It was supposedly a simple eye operation for a waiter hurt when a beer bottle burst, but it became a talking point online after he was forced to have two more operations to remove cotton threads in eye tissue.
Dr Li Jun, who performed the first surgery, claimed he was framed by colleagues and alleged that the doctor in the second operation intentionally put cotton in the eye tissue of Hu Wei , 17, from Sichuan.
However, the hospital held him responsible for leaving cotton threads in the eye of Hu during the first operation and dismissed him. Mainland media is now abuzz about just who left the cotton in Hu's eye.
Li, 44, has 21 years of experience operating on eyes, and he was a visiting scholar at Chinese University in Hong Kong from 2000-2002. But the Shanghai No6 People's Hospital opted not to renew his contract on June 30, informing him that his work was unsatisfactory, despite a positive performance review last year.
Hospital officials also banned fellow doctors from talking to the media about the operations.
The migrant worker came in for what should have been a relatively simple operation to repair damage to the white of his eye caused by a burst beer bottle while he was working in a restaurant.
According to the Southern Weekend, four days after the initial surgery on June 13, 2008, an ultrasound scan detected a tiny lump in Hu's eye. He was told he needed more surgery, despite not feeling any discomfort.
Three days later, Li's colleague, Dr Song Beiwen, performed follow-up surgery. She said she recovered a small amount of cotton from underneath an eye tissue, and alleged that it was left behind by Li during his operation.
A week later, a few minutes of a video recording of Song's surgery was shown to all ophthalmologists at a hospital meeting, and Li was harshly criticised by a department director, Dr Wu Qiang .
Li refused to admit that he had left cotton in Hu's eye. He said the size, position and density of the lump detected in the ultrasound was far different from the amount of cotton that Song appeared to be pulling from the eye in the video clip.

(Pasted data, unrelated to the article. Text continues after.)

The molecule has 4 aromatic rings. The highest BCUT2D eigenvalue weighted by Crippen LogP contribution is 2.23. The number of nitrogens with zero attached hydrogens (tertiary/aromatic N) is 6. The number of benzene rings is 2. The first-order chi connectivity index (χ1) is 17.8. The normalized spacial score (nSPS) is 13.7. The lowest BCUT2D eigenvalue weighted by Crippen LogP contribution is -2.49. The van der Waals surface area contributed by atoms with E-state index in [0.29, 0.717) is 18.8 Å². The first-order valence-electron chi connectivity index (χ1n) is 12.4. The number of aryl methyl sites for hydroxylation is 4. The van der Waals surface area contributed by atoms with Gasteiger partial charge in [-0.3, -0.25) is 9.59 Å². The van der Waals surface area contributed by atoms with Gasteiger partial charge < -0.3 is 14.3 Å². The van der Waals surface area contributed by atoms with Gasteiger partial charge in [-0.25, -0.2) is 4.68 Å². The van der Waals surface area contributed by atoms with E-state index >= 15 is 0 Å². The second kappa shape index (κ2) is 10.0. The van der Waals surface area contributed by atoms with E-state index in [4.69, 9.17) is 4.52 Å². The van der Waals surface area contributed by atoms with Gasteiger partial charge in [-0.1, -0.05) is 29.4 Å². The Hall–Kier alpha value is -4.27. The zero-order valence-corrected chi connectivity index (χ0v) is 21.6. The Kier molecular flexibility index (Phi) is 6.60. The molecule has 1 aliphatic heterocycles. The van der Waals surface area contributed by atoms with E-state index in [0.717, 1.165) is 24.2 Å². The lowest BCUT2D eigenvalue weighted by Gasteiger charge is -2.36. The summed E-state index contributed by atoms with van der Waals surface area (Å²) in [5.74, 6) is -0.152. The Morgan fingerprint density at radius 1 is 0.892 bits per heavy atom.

On July 4 that year, Li's colleagues decided to carry out yet another operation. They said the lump had got bigger. They kept Hu in the dark about why they called for more surgery, but forced him to pay the bill.
Li was appointed lead surgeon for the third surgery but declined, saying the surgery was not necessary. He opted to assist another doctor in the operation. Nothing abnormal was found and Hu was soon discharged.
Li was discredited and stripped of his job, but when he finally managed to watch the full video of the second operation six months later, he was astonished. He claimed he saw Song put a piece of cotton into Hu's eye, take it out, then put it in again and take it out. But only the clips of Song taking out the cotton were previously shown to Li and fellow doctors.
'I couldn't believe my eyes when I first saw it. How could that be possible? I referred to some experts and they confirmed my judgment,' Li said.
The messy details did not begin to unfold publicly until March of this year, when reporter Lin Yudan from the Shanghai Law News was contacted by Hu and his lawyer after they filed a malpractice lawsuit against Li. Hu said his sight had diminished and he was seeing double.
Li showed Hu's lawyer, Wu Yiliang, the video when the latter approached the doctor. The lawyer said the follow-up surgery amounted to 'intentional harm', and their lawsuit against Li and the hospital was put on hold while they went after Song.
An investigative report by Lin was blocked after the hospital administration spoke to his editors. Lin then posted the story on his online blog and it became a talking point.
Hu, now 20, spoke with the Shanghai Law News about the ordeal. 'Doctors shouldn't have treated me as a pawn. They are supposed to help me, not wield knives to hurt me.'